The ECPA Amend­ments Act would re­quire law en­force­ment to get a war­rant to ac­cess serv­er-hos­ted in­form­a­tion, no mat­ter how old, and would re­quire the gov­ern­ment to no­ti­fy an in­di­vidu­al that his or her in­form­a­tion was ac­cessed with­in 10 days, with cer­tain ex­cep­tions.

But law en­force­ment of­fi­cials ex­pressed op­pos­i­tion to some of the bill’s pro­posed changes, ar­guing that its re­quire­ment for crim­in­al war­rants could leave civil lit­ig­at­ors without ac­cess to im­port­ant elec­tron­ic in­form­a­tion.

“The bill in its cur­rent form poses sig­ni­fic­ant risk to the Amer­ic­an pub­lic by im­ped­ing the abil­ity of the SEC and oth­er civil law en­force­ment agen­cies to in­vest­ig­ate and un­cov­er fin­an­cial fraud and oth­er un­law­ful con­duct,” said An­drew Ceres­ney, dir­ect­or of en­force­ment at the Se­cur­it­ies and Ex­change Com­mis­sion.

Ceres­ney and Daniel Sals­burg—chief coun­sel for tech­no­logy, re­search, and in­vest­ig­a­tion in the FTC’s con­sumer pro­tec­tion branch—said the SEC and FTC are not look­ing for the au­thor­ity to ob­tain data with just a sub­poena, and in­stead pro­posed a sys­tem where they could ob­tain a court or­der for ac­cess to the data. Such a pro­cess would no­ti­fy the in­di­vidu­al be­ing in­vest­ig­ated and give him or her the chance to make a case in front of the judge be­fore an or­der is gran­ted or denied.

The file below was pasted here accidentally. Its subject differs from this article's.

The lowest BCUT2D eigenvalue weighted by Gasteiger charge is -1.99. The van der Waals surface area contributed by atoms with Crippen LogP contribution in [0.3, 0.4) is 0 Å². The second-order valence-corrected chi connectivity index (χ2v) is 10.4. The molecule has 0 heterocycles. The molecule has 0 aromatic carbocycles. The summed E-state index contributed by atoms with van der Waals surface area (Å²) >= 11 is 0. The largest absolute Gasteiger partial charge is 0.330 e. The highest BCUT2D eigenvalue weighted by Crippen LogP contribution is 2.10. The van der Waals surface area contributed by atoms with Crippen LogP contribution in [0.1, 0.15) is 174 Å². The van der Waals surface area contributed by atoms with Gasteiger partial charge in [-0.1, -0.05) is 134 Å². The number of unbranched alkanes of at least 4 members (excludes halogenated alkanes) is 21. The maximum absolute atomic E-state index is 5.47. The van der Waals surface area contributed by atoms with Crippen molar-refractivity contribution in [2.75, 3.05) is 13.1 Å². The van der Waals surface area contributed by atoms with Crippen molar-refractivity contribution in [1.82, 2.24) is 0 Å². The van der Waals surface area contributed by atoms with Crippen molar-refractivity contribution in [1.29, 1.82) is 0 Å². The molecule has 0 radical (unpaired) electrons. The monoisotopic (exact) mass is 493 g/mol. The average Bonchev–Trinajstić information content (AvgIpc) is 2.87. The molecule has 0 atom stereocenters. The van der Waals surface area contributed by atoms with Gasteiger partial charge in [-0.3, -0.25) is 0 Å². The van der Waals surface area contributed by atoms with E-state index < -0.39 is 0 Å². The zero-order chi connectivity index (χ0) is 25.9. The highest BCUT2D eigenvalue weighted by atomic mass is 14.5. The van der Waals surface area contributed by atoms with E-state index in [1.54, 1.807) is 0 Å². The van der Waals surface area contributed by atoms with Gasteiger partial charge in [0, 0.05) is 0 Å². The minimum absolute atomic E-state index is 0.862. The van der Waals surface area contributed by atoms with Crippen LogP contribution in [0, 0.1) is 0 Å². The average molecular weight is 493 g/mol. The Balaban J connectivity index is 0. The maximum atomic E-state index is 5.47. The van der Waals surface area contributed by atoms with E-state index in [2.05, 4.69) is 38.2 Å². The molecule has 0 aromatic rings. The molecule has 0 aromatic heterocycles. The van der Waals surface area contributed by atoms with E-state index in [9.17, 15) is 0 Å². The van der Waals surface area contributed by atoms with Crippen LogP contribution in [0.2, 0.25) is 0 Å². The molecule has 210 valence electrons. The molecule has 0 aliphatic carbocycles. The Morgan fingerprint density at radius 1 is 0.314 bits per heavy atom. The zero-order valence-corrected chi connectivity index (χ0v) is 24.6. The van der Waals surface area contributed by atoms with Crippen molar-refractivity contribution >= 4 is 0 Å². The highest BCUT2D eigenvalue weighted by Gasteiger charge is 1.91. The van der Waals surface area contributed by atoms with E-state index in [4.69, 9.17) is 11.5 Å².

But des­pite their op­pos­i­tion to the pro­posed change to ECPA, neither the SEC nor the FTC has ob­tained emails through an ad­min­is­trat­ive sub­poena in the past five years, Ceres­ney and Sals­burg said Wed­nes­day.

Ceres­ney said the de­cision to avoid sub­poen­as was made “in de­fer­ence” to on­go­ing con­ver­sa­tions about ECPA re­form. A 2010 fed­er­al court or­der also bound the gov­ern­ment’s hands by de­clar­ing ECPA un­con­sti­tu­tion­al—a de­cision the ECPA Amend­ments Act in­tends to co­di­fy in­to law—but Ceres­ney said the SEC does not in­ter­pret the court’s de­cision as an im­ped­i­ment to us­ing sub­poen­as to ob­tain data.